The question is: do you want to think in terms of authority or in terms of expertism? An authority is a guru, a leader. An expert is someone you consult regarding a specific problem, may it be scriptural or meditative. There is no authority at all when you think in terms of expertism. And thus no leading astray.
Perhaps I didn't explain myself well.
If I see a question that I think I can answer from my experience, but I know has been written/spoken about by a teacher I trust I prefer to give a quotation from that teacher, and say "My experience is consistent with what X says here...". It's not a question of "authority". The point is that those teachers have explained the issues to thousands of students, so their explanation will tend to be better, and more general, than mine would be.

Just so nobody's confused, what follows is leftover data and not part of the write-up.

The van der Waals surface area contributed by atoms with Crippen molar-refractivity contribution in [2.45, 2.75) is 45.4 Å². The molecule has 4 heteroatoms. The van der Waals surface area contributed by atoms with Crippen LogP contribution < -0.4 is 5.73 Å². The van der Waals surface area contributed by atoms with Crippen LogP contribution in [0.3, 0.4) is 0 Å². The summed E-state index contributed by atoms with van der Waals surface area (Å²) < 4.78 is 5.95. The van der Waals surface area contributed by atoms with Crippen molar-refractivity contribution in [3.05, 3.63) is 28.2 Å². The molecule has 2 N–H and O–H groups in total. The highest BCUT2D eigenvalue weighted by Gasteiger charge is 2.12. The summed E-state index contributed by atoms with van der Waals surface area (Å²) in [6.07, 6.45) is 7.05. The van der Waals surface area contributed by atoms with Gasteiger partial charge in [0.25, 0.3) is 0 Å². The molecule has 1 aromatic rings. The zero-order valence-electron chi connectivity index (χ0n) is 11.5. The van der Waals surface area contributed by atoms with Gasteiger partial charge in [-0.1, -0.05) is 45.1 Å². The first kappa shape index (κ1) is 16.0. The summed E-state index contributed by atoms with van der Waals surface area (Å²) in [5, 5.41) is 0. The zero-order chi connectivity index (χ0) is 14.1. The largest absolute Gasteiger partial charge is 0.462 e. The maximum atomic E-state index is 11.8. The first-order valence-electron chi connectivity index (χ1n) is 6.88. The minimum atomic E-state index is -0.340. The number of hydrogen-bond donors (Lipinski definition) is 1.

My impression from discussions with various teachers and friends is that practising in certain ways leads to somewhat
predictable results, at least on the level of my practise (I can't comment on the more advanced levels of insight discussed by ancient and modern teachers...). On a Goenka retreat it seems common to get that "dissolving" feeling that Goenka describes as "bhangha". With Mahasi-style retreat practice it seems common to observe the motion of one's feet or abdomen become discontinuous, like under a strobe light in the disco... So it seems to me to be sensible to point a questioner at general discussions of them, rather than just answer using one's own experience, since the exact
experiences do vary from person to person.